Methods of Organized Crime Operation
Organized crime groups have adopted a variety of methods of operation to increase their profitability; expand and maintain their base of power; and insulate themselves both from law enforcement detection and action. While some groups retain a degree of hierarchy and core membership, most operate in fluid networks, working either competitively or collaboratively within multiple criminal markets. The following methods of operation are typically used to gain a competitive advantage in the criminal marketplace:
Violence and Intimidation
Many organized crime groups use violence and intimidation either as part of their long-term strategic plans or in spontaneous acts of aggression. Typically, violence and intimidation are used to solidify or further a crime group’s involvement within a criminal market. It is usually directed either externally against criminal rivals or internally within their own organization to maintain discipline. In some instances, lower-level criminal groups will pose a more immediate and direct public safety threat through acts of violence that are often carried out in public places. These violent, lower-level criminal groups are largely but not entirely composed of street gangs, some of which have committed assaults or shootings in public places across the country. In some instances, intimidation is used against individuals and their communities to silence witnesses to crimes.
As methods of operation change and criminal activities become more complex, organized crime groups use and manipulate individuals or organizations with critical skills. Where individuals with critical skills necessary to facilitate certain crimes (such as securities fraud, counterfeiting, mortgage fraud, etc.) are absent, skilled outsiders are either recruited or coerced into provision of these services. For instance, organized crime groups continue to exploit financial professionals, such as accountants, bank representatives and lawyers to facilitate fraud or the movement of money through different stages of the money laundering process.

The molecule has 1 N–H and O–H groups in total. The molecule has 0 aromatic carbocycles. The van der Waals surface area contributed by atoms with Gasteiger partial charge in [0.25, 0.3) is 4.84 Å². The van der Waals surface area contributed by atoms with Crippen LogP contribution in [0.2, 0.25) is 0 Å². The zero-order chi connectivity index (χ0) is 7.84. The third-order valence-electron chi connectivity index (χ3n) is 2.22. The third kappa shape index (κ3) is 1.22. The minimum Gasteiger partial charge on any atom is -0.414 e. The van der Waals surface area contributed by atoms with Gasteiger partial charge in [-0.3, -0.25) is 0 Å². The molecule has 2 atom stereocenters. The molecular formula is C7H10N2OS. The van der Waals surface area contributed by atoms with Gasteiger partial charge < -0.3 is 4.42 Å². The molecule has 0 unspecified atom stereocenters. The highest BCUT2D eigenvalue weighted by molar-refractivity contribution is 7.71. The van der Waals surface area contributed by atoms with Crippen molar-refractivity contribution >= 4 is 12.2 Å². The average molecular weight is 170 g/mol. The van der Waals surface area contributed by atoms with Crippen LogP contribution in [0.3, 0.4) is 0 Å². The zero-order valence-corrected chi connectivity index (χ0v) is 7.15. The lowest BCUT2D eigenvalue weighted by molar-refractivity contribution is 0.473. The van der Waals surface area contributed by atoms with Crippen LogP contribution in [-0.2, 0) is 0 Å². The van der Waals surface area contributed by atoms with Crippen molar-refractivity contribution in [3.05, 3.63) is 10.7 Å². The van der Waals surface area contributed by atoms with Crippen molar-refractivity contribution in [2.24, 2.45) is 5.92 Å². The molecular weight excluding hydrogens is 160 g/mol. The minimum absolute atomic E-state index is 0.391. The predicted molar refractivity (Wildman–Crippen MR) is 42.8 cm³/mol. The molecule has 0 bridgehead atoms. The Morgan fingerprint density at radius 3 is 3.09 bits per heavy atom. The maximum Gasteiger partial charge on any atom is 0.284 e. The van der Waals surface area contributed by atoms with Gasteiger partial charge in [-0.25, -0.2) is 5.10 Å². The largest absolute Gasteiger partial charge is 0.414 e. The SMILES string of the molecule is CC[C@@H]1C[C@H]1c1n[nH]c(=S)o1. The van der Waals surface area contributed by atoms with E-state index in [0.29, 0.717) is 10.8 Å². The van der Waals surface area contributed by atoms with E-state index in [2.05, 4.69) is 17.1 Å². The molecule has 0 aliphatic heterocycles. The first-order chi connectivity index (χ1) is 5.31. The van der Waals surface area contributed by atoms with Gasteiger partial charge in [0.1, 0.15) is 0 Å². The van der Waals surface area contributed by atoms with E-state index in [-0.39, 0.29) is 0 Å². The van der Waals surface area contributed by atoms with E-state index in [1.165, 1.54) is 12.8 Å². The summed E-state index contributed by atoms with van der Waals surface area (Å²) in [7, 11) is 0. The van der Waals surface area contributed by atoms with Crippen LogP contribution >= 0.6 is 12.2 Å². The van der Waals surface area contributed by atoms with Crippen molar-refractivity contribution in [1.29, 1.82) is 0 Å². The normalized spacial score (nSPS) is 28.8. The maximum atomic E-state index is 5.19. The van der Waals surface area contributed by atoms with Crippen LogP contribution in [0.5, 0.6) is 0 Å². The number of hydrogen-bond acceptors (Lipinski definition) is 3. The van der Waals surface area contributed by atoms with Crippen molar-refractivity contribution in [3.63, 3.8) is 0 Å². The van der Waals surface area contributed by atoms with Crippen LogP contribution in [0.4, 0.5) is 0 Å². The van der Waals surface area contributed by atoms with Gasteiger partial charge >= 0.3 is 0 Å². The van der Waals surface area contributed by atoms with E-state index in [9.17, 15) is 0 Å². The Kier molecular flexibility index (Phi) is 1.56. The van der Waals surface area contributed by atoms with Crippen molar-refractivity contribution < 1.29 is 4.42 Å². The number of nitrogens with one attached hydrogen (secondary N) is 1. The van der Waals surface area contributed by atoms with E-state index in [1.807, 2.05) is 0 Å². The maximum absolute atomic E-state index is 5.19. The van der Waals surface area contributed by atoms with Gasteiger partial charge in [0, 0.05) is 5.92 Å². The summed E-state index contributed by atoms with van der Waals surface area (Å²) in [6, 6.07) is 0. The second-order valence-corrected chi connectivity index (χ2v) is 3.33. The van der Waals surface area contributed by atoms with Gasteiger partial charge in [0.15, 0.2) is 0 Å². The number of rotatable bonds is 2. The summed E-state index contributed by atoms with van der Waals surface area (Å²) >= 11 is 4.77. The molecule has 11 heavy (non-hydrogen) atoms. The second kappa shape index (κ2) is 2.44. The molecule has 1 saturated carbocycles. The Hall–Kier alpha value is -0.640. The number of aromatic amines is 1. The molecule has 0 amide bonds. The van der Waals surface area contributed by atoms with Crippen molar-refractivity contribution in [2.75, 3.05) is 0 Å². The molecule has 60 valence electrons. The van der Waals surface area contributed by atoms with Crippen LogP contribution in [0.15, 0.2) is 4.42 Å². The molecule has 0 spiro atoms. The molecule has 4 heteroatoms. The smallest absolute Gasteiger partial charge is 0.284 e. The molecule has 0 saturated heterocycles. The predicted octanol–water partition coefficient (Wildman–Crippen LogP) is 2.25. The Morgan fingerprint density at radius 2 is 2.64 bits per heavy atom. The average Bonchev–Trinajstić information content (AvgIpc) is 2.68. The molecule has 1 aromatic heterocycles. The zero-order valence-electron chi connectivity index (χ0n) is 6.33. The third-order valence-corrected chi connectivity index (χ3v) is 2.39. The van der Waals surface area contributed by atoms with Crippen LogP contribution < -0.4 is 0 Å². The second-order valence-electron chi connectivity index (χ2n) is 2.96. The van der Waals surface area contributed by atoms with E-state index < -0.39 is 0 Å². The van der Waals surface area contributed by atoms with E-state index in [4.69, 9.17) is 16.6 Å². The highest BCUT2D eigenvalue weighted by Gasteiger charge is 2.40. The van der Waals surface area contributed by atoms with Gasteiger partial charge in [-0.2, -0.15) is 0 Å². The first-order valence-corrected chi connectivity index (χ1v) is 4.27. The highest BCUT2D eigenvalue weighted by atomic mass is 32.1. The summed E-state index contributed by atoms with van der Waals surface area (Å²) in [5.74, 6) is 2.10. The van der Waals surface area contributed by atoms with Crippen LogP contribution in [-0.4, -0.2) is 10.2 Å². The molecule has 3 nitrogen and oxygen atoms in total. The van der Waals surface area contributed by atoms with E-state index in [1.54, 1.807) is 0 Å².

The methods used by organized crime to launder money range from simple techniques requiring minimal expertise to more complex methods requiring additional coordination. Lower-level criminal groups conduct simpler laundering methods including the use of cash-intensive businesses (e.g. restaurants), casinos, currency exchanges and the purchase of luxury goods. Higher-level criminal groups will continue to insulate themselves through more complex methods such as real estate ventures and off-shore investment opportunities, which exploit weaknesses in the global financial regulatory and reporting systems. Criminal groups also use both legitimate and shell companies to launder money as this allows for the co-mingling of funds, provides the appearance of legitimacy and insulates groups from detection.
RICHARD DESCHENES, DIRECTOR GENERAL, SÛRETÉ DU QUÉBEC
“Certain players in the world of organized crime have demonstrated refined and sophisticated methods of infiltrating the legitimate economy. Their use of nominees and facilitators as a means of reducing the risk of detection complicates investigations into their activities.”